“’Oh Lord, let me forgive those who sin differently than I do.’ Now is the time for healing, not self-righteousness.” Susan Vogt
Let me begin by saying that I am fundamentally and unapologetically Pro-Life. When it comes to the right to life, I believe, at the deepest and truest part of my being, that all life must be valued equally. Every life. No exceptions. Black, White, Blue…Male, Female, Trans…Gay, Straight, Bi…Rich, Poor, (Is there still a middle class?) …Handicapped, Able-bodied, Young, Old, Healthy, Sick… Democrat, Republican, Independent… Jewish, Christian, Muslim, Atheist…Saints, Sinners, Criminals…Born, Unborn…Mothers, Babies…
All life must be weighed equally and must be protected with equal justice under the law. That’s what is says, written in stone above the steps of the Supreme Court building: “Equal Justice Under Law.” It looms large above us in granite, and it is the very foundation on which this country was built: “all Men are created equal, that they are endowed by their Creator with certain unalienable Rights, that among these are Life, Liberty, and the Pursuit of Happiness.” How did we get here?... Carving away at what binds us together. In the name of liberty we sacrifice life itself.
And let’s be very clear because it’s vitally important: It IS human. And it IS life. Science proves this: It is human life. This is a human rights issue that transcends religion. I dare you to watch a video of an abortion and tell me you can vote for that. In the name of helping someone, of protecting their rights, we are expected to allow them, or more accurately, someone else who profits from their fear, to do that to another human life? God forbid. May the law of the land forbid. May hearts be changed.
It mystifies me that some of the most social justice minded people in the country will fight so doggedly for certain classes of people but are willing to permit the systematic slaughter of millions of these very same lives. One look at the statistics reveals that those affected are disproportionately poor, minority. We are talking about a holocaust of epic proportion. By some estimates as many as fifty million human lives in my lifetime. It is truly horrifying and history will judge us. I am compelled to be counted among the dissenters.
So yes, I am a single-issue voter. It is illogical for me to consider any other issue prior to ensuring the right to life of all lives. The most basic right to life has no other moral equivalency. God help me, I cannot, in good conscience, ever, cast my vote for anyone who does not recognize this issue as being of primary importance.
So where does that leave me this year?…
My only other “viable choice” on the ballot is a man who regularly behaves worse than my teenage boys on their worst days. Petulant, crass and impulsive at best, racist and misogynistic at worst. While I have a clear understanding of what I cannot do, I have no idea what I can do.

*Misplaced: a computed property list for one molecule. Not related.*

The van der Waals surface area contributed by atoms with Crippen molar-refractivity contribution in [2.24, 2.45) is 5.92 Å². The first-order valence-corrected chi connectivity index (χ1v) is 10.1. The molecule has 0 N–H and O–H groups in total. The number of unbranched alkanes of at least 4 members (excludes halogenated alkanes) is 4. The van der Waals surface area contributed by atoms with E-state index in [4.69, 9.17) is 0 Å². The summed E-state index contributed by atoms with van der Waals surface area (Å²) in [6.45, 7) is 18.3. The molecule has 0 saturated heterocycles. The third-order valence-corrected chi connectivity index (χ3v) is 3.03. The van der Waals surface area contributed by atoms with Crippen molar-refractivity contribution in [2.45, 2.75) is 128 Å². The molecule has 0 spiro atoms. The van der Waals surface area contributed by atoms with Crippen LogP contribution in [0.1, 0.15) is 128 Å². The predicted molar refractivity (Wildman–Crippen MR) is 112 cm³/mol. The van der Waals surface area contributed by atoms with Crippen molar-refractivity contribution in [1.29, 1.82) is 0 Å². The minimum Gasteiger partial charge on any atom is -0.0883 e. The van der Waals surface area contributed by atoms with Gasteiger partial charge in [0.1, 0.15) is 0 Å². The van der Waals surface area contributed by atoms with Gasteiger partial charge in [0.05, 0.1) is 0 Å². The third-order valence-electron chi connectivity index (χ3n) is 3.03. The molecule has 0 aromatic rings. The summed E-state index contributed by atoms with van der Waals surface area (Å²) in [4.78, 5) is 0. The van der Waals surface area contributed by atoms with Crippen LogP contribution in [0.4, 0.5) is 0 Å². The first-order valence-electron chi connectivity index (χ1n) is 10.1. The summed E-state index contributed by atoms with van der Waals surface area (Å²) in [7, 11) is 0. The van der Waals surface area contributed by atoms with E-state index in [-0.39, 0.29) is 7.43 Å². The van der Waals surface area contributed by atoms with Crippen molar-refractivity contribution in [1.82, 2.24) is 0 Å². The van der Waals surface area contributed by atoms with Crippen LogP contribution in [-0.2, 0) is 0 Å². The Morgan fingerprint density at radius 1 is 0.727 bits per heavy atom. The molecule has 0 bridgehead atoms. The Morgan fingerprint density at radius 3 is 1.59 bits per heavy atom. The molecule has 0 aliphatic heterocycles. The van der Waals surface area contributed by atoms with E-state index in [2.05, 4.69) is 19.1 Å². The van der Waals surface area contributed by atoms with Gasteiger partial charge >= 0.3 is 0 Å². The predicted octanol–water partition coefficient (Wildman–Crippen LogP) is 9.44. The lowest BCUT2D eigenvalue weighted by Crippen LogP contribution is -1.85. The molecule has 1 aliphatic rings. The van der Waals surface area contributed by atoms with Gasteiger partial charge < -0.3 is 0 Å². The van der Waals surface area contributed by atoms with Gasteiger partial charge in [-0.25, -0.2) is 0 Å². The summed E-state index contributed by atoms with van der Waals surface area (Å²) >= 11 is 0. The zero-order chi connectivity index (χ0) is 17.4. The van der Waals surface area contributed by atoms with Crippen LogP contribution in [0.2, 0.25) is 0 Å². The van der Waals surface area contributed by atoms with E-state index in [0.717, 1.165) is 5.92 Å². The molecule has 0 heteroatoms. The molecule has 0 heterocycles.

But can I tell you what concerns me even more than this “choice” between a slow, and a selective chipping away at the roof over our head, versus a swift and systematic smashing of the very ground beneath our feet?...
For years I have felt the enemy lurking from the outside. It was Other. It was Institutional. Political. Ideological. For years I have felt pushed to the fringes of a secular society based on my religious beliefs. In the wonderful world of unreality I imagined that it would draw us closer together…
But more recently I have felt personally singled out by fellow Christians angered that I could even consider casting a vote for Trump. Confronted by both strangers and friends alike, who all but wag their finger at me in contempt: You call yourself a Christian, you hypocrite. They challenge the goodness of all Pro-Lifers, wondering aloud and in print what we have done to help the least of these. Am I expected to justify my position with an accounting of good deeds? Should I create a curriculum vitae in order to apply for the position of Pro-Life?
This is an accusation I expect from people outside the church: “Show me how Christian you are, you hypocrite!” It scares me that it comes from “within.” From people who are supposed to understand that I call myself Christian not because I think I am perfect, or even better, but precisely because I know that I am in need of forgiveness, of mercy and redemption. While I have been focused on coming to terms with being separated from the world it appears that the enemy is going to cut deeper than I anticipated. For the first time in my life I am beginning to grasp a basic tenant of my faith, that I am required to stand with most vulnerable and despised among us and that doing so will, necessarily, make me vulnerable and despised.
It’s the Dark Knight’sdilemma all over again (sans the movie popcorn): a boat full of deplorables and boat full of self-righteous “innocents.” Both boats have been rigged to blow. We get to vote which one. Meanwhile, the enemy feeds the voters fear, pitting them against one another, effectively forcing them into a false dichotomy of his choosing: Us, or them. Somebody’s going to go down. Refuse to vote and everybody goes down.
What is a Christian to do?
I for one refuse to play the devil’s game. Cast my character among the convicts and push the button if you must. I await a hero. He has promised that not even the gates of hell can sink this Ship of sinners and I believe Him. Mine is not a celluloid savior. But here’s the rub: I must be prepared to pick up His cross and die with Him a convict and a hero rather than live long enough to become the villain. Either way, we must acknowledge the inevitable: everybody dies. But it is not the Dark Knight that rises.